Continual professional development can help to improve an organisation’s reputation and save costs through staff retention.
Continual professional development is high on the agenda for many UK organisations because of government requirements for professional qualifications to be developed and improved throughout working life.
As yet legislation does not affect the IT sector, but continual professional development offers an opportunity to reduce staff churn and improve credibility.
Continual professional development is not cheap. Each programme must take into account an individual’s abilities and define a tailored learning plan. This plan then incorporates training courses and conferences alongside self-assessment and on-the-job experience that must be monitored and tracked.
As yet the IT industry has remained under the government’s radar, despite the impact of technology on the economy. However, with the upturn creating recruitment and retention problems, it is time the industry took a step towards offering structured and monitored career development.
Can the industry overcome its short-term approach, accept the up-front costs and be prepared to reap the rewards of increased staff retention and improved reputation in the medium term?
Continual professional development is a well-established process for attaining and maintaining the quality and relevance of skills and professional services. Many professionals have long recognised the value of improving skills and knowledge alongside work experience.
However, there is a growing move by government to legislate for continual professional development. For pharmacists, for example, it is now mandatory to keep up-to-date with new treatments, technologies and the understanding of diseases.
The essence of continual professional development is that it combines work experience with prescribed training courses and attendance at conferences and exhibitions. Furthermore, much of this information is completed on a self-assessment basis. Some training can be done online and employees can be encouraged to update information about their training and career development.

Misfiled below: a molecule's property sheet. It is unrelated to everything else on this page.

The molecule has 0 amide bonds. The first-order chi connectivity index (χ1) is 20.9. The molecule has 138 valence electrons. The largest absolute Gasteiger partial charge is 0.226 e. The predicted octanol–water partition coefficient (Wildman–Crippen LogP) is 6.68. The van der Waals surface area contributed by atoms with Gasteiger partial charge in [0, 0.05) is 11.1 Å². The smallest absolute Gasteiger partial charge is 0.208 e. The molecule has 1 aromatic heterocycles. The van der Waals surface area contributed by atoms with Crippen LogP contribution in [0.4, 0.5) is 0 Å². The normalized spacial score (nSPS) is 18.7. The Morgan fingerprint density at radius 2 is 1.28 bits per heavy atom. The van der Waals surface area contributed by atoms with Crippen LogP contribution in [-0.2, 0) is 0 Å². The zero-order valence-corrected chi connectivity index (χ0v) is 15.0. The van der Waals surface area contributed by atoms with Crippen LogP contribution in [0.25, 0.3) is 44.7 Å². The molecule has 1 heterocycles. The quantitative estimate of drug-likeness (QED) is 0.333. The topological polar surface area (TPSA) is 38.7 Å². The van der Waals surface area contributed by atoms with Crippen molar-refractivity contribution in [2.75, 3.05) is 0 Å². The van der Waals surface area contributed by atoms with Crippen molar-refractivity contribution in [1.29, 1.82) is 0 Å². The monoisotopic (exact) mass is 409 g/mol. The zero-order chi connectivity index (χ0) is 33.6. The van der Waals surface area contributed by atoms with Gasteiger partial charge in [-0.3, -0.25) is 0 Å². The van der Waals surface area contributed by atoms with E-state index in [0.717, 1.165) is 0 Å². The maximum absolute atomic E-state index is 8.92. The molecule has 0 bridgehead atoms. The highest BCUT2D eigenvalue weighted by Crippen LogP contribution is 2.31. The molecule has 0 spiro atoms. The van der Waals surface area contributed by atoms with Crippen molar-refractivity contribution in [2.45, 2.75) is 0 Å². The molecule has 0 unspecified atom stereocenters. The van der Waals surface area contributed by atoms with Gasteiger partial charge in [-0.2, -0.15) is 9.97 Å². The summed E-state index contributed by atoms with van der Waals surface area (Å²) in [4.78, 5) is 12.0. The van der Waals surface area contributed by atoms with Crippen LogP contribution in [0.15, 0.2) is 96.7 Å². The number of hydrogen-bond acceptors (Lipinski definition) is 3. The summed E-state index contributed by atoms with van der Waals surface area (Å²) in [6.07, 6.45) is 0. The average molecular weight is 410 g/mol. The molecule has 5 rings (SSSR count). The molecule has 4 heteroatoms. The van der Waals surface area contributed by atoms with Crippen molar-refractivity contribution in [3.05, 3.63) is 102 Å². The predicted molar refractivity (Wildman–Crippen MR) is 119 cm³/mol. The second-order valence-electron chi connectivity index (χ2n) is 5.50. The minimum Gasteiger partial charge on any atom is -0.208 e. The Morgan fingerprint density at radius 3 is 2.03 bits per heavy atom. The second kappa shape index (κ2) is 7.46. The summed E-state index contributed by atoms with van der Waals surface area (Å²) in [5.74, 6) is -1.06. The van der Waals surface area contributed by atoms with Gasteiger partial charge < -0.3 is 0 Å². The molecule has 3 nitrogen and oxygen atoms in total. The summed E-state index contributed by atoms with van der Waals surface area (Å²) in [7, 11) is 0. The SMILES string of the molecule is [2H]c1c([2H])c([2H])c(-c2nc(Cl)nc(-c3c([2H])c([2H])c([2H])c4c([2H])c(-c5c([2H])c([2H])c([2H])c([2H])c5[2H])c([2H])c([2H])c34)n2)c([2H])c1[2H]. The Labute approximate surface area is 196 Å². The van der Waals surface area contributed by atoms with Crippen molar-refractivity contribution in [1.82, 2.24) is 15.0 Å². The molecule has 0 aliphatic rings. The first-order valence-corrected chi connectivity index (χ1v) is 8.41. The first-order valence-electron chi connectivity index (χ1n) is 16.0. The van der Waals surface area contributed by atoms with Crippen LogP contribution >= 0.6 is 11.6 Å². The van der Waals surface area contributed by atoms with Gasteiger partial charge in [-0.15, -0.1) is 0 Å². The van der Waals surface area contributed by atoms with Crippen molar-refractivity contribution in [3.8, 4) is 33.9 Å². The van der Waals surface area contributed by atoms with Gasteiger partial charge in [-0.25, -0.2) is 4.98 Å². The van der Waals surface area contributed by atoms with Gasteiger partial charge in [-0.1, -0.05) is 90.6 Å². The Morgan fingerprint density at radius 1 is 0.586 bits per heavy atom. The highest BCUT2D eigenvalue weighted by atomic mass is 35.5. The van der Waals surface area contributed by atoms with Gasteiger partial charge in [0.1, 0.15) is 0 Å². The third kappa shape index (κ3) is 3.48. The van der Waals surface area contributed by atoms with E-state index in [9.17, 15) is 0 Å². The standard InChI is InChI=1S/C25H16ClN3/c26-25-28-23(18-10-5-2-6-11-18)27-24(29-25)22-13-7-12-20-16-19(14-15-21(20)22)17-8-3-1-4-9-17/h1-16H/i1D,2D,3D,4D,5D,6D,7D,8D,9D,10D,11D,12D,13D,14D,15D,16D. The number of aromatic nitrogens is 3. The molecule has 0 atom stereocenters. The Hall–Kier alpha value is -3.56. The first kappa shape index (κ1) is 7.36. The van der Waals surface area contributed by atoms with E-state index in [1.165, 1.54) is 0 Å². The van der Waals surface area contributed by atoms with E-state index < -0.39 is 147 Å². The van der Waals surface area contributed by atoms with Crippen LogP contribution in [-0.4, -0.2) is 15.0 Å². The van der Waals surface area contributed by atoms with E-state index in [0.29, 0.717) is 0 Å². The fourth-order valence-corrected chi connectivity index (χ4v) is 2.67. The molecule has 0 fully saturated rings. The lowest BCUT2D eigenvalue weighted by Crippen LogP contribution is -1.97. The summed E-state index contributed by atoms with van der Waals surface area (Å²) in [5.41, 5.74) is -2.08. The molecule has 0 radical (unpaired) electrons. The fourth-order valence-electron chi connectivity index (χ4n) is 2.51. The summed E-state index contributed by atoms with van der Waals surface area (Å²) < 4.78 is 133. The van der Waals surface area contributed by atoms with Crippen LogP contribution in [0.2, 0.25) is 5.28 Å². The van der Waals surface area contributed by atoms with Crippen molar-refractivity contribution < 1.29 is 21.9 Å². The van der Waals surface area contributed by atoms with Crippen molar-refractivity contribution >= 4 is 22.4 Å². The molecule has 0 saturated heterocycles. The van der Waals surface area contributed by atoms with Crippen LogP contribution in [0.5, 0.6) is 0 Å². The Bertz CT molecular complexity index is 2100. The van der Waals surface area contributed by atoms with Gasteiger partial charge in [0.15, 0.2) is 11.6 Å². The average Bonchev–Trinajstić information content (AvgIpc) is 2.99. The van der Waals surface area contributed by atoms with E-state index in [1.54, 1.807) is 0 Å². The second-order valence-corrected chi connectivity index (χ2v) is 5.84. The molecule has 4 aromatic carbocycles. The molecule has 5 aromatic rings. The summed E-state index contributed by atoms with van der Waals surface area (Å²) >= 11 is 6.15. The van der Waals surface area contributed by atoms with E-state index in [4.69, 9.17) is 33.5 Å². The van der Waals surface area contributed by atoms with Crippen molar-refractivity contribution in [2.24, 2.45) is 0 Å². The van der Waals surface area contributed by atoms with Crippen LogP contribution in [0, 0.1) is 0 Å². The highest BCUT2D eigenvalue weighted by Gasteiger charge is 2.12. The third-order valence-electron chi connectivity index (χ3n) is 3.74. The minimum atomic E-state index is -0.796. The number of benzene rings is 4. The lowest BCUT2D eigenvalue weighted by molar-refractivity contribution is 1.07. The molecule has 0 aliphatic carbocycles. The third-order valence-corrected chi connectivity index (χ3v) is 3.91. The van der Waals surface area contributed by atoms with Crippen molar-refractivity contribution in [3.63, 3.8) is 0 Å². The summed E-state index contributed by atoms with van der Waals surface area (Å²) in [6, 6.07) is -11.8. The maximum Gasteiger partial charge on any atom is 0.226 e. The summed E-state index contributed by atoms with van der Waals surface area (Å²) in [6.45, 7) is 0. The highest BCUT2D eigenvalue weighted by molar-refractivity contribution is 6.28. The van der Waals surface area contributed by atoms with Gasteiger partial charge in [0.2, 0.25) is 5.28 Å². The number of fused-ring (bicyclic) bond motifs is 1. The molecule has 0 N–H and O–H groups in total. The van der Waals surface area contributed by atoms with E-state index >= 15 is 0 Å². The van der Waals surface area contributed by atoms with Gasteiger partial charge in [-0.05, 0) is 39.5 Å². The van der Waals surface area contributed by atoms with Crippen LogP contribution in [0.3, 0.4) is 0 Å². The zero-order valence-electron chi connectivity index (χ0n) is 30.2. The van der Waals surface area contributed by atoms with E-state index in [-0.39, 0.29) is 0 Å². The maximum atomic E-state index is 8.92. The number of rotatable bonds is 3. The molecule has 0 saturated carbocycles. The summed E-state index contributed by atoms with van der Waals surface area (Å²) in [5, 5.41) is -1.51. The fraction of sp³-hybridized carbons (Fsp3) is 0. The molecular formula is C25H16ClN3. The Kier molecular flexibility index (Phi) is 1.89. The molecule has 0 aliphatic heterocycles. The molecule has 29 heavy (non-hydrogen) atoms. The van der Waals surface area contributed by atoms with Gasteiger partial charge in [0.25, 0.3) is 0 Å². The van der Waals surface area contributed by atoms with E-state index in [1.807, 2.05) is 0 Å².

Organisations have to monitor performance, evaluate the quality of self-assessment tests and ensure the programme always offers relevant training and conference or exhibition visits.
If organisations have a CPD programme that does not require a huge up-front or ongoing investment, there are additional benefits - most notably in boosting public credibility. Information on continual professional development progress and the qualification of staff can play a key role in publicising the expertise and quality of the organisation.
Furthermore, a sustained focus on staff development has proven operational benefits: improved staff retention reduces the ever-increasing recruitment overhead.
Continual professional development can provide a platform for monitoring the multitude of IT skills.
By combining clear career development with employee-led self-assessment, an organisation can ensure every aspect of an individual’s expertise and experience is recorded and monitored.
Trevor Cole is business development director at ProTech Computer Systems